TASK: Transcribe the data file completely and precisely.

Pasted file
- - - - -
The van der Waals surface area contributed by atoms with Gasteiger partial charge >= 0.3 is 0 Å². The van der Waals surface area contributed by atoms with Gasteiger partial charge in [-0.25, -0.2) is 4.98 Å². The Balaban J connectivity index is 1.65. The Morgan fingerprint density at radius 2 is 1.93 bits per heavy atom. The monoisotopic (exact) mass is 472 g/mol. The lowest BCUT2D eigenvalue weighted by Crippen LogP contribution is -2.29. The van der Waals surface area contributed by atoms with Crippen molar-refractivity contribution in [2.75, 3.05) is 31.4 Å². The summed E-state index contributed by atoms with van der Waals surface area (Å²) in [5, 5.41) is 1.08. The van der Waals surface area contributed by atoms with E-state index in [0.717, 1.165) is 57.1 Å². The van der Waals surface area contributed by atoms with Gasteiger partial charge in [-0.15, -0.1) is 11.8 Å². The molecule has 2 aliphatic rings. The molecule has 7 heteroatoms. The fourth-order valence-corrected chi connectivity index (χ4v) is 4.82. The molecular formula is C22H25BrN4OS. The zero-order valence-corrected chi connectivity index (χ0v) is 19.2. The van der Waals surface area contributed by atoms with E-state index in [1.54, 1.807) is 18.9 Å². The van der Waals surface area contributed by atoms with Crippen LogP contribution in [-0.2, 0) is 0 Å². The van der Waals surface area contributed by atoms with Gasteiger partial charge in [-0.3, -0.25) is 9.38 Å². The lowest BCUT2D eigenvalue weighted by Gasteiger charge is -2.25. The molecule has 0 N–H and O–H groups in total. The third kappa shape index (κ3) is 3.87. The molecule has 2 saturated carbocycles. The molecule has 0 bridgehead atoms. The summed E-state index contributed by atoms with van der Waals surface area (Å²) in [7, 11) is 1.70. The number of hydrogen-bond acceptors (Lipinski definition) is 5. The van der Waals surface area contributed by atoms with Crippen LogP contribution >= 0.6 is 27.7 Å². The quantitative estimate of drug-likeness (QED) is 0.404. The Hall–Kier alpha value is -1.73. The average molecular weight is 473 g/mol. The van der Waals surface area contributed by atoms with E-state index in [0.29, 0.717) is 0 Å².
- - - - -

The van der Waals surface area contributed by atoms with Gasteiger partial charge >= 0.3 is 0 Å². The van der Waals surface area contributed by atoms with Gasteiger partial charge in [-0.25, -0.2) is 4.98 Å². The Balaban J connectivity index is 1.65. The Morgan fingerprint density at radius 2 is 1.93 bits per heavy atom. The monoisotopic (exact) mass is 472 g/mol. The lowest BCUT2D eigenvalue weighted by Crippen LogP contribution is -2.29. The van der Waals surface area contributed by atoms with Crippen molar-refractivity contribution in [2.75, 3.05) is 31.4 Å². The summed E-state index contributed by atoms with van der Waals surface area (Å²) in [5, 5.41) is 1.08. The van der Waals surface area contributed by atoms with E-state index in [0.717, 1.165) is 57.1 Å². The van der Waals surface area contributed by atoms with Gasteiger partial charge in [-0.15, -0.1) is 11.8 Å². The molecule has 2 aliphatic rings. The molecule has 7 heteroatoms. The fourth-order valence-corrected chi connectivity index (χ4v) is 4.82. The molecular formula is C22H25BrN4OS. The zero-order valence-corrected chi connectivity index (χ0v) is 19.2. The van der Waals surface area contributed by atoms with E-state index in [1.54, 1.807) is 18.9 Å². The van der Waals surface area contributed by atoms with Crippen LogP contribution in [-0.2, 0) is 0 Å². The van der Waals surface area contributed by atoms with Gasteiger partial charge in [-0.3, -0.25) is 9.38 Å². The lowest BCUT2D eigenvalue weighted by Gasteiger charge is -2.25. The molecule has 0 N–H and O–H groups in total. The third kappa shape index (κ3) is 3.87. The molecule has 2 saturated carbocycles. The molecule has 0 bridgehead atoms. The summed E-state index contributed by atoms with van der Waals surface area (Å²) in [7, 11) is 1.70. The number of hydrogen-bond acceptors (Lipinski definition) is 5. The van der Waals surface area contributed by atoms with Crippen LogP contribution >= 0.6 is 27.7 Å². The quantitative estimate of drug-likeness (QED) is 0.404. The Hall–Kier alpha value is -1.73. The average molecular weight is 473 g/mol. The van der Waals surface area contributed by atoms with E-state index in [0.29, 0.717) is 0 Å².